According to my something-year-old Jewish mother, the first question everyone asks, when they hear I used an anonymous sperm donor to get pregnant is: Is she a lesbian? In my experience, the questions everyone asks go like this: How did you choose the donor? What do you know about him?
Dear Amy: My mother conceived both my brother and me using a sperm donor. This information was never kept from us, and my mother has spoken openly about it throughout our lives. My mom asked me not to publicly post about my ancestry test, lest my cousin get curious and also want to take one, outing her parents.
The process can look like a seamless way to create a family, and for many, it is. As simple a transaction as sperm donation can seem to be, though, some find it to be stressful or isolating—and because assisted reproductive technology is a relatively new, rapidly developing field, the social and emotional challenges that can arise between the participants in a sperm donation are, for many, uncharted. Even decades after these practices have become common and their intricacies should theoretically be common knowledge, many of those who opt for sperm donation are still consistently surprised by all the ways it can shape—in some cases straining and, in others, enhancing—family dynamics.
On the day my friends, a lesbian couple, asked if I would donate sperm, I was delighted. Incredibly, my friend became pregnant on that first attempt. We sat down and had a lovely talk where they reassured me and we decided to wait before trying again.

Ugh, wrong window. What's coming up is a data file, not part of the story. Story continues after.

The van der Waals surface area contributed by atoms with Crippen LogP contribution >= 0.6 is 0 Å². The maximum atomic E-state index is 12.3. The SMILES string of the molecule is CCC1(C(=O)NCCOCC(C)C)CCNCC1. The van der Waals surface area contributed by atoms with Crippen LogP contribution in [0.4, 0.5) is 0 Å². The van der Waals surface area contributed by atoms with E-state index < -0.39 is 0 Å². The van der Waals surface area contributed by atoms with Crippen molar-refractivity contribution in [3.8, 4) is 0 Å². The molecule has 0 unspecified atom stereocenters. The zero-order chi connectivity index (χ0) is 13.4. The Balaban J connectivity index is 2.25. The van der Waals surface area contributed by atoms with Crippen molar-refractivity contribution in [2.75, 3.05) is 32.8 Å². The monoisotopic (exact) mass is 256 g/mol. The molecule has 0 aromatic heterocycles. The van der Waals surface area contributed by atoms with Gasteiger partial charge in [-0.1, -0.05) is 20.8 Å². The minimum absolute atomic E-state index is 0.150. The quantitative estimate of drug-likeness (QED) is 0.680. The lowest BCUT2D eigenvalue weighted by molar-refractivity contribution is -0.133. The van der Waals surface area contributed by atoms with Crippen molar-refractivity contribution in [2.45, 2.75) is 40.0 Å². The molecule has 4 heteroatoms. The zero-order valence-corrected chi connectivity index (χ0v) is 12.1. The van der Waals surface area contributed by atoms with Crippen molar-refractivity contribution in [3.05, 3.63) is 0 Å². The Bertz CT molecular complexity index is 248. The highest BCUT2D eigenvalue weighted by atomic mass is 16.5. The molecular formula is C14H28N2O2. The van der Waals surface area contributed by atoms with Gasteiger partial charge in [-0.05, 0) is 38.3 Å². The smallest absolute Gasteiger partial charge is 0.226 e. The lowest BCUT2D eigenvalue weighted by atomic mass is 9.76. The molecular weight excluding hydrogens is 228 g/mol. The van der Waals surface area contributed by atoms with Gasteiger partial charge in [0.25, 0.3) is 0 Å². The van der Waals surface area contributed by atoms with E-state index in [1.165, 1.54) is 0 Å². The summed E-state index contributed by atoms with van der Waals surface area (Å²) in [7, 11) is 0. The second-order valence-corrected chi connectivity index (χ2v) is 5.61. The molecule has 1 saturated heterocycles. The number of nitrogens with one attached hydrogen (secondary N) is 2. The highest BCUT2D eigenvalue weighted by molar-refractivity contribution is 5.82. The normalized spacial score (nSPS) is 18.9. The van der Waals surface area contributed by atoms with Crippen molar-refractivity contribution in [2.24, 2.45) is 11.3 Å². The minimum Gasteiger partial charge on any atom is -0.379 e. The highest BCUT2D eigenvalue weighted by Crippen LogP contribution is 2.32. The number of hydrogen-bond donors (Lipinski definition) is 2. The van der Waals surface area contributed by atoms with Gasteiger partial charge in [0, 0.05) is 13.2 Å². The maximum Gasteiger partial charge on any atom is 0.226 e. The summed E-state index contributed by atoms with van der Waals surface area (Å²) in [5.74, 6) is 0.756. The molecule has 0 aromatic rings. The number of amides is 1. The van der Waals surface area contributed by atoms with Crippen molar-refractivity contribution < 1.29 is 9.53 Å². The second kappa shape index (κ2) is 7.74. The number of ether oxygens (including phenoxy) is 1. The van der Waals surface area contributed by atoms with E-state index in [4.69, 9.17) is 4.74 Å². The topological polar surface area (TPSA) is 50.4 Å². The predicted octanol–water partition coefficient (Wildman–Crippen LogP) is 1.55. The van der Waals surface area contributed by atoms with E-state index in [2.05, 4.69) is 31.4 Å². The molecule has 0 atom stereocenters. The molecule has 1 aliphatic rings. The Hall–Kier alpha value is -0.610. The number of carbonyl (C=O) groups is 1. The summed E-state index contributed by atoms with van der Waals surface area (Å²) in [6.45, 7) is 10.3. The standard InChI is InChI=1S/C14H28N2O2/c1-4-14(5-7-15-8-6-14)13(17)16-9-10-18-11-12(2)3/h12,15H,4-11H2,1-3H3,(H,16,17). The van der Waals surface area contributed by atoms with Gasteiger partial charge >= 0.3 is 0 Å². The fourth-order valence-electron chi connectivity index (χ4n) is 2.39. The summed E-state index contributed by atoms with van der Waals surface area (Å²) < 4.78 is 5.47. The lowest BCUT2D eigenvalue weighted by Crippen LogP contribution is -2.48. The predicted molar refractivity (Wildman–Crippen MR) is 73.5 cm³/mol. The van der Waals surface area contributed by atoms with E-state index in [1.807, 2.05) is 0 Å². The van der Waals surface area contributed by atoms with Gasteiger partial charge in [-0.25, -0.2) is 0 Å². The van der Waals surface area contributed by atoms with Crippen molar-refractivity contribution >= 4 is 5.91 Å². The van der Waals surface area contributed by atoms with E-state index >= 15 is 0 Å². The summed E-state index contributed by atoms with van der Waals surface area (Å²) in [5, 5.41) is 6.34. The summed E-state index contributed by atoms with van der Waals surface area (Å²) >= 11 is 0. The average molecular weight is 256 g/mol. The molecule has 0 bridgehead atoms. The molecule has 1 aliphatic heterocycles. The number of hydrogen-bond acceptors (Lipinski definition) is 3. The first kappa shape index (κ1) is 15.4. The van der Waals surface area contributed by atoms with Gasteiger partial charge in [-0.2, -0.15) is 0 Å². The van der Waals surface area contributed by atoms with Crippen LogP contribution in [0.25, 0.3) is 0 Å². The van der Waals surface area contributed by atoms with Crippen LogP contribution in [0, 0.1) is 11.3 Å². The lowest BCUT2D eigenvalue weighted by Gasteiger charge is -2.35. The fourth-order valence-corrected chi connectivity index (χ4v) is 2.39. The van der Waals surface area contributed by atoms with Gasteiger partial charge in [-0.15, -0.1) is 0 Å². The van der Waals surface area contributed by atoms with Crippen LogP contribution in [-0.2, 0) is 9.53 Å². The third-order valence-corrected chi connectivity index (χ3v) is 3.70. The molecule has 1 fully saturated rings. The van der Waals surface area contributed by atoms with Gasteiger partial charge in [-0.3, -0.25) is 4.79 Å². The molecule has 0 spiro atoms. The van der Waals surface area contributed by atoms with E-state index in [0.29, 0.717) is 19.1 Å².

Your Doctor, Nurse or Donor Co-ordinator at your local clinic will be able to advise you how long the approximate waiting time is. It is important to be aware that the length of time you may need to wait is an estimate, the waiting time can become longer or shorter. This is because there are many factors contributing.
For some individuals and couples, choosing a sperm donor can be one of the most challenging decisions they will need to make on their path to parenthood. This article will attempt to help you work through that process in as pain-free a way as possible. Move through the following questions to help better define what you are looking for in a donor.
TAGS: anonymous sperm donor known sperm donor sperm donation third party reproduction meryl rosenberg esq. Working with a sperm donor that you have any kind of relationship with is very different than finding one through a cryobank. Because of the extensive amount of information required by sperm-or cryobanks, in order to become a donor, ironically, the cryobanks actually know more about their donors than the donors may know about themselves!
My husband called me at work, excited about the prospect. I hesitated. Or are they asking you to have sex with her until she gets pregnant? Because one is very clinical and the other seems potentially problematic.
Do you require proof of education? Yes, potential donors must supply proof of education. Do I have to live in the United States to donate?
Donor sperm may be needed either because of fertility problems in the male partner or because there is no male partner. Sperm donation is a generous and positive act that can give many couples and women a child of their own. If you decide to become a donor, you will have made the choice to help others in fulfilling their hopes of have a family. We aim to develop a diverse sperm bank and are looking for donors from all nationalities, religions, ethnicities and cultures to meet the demands of the people who use our service.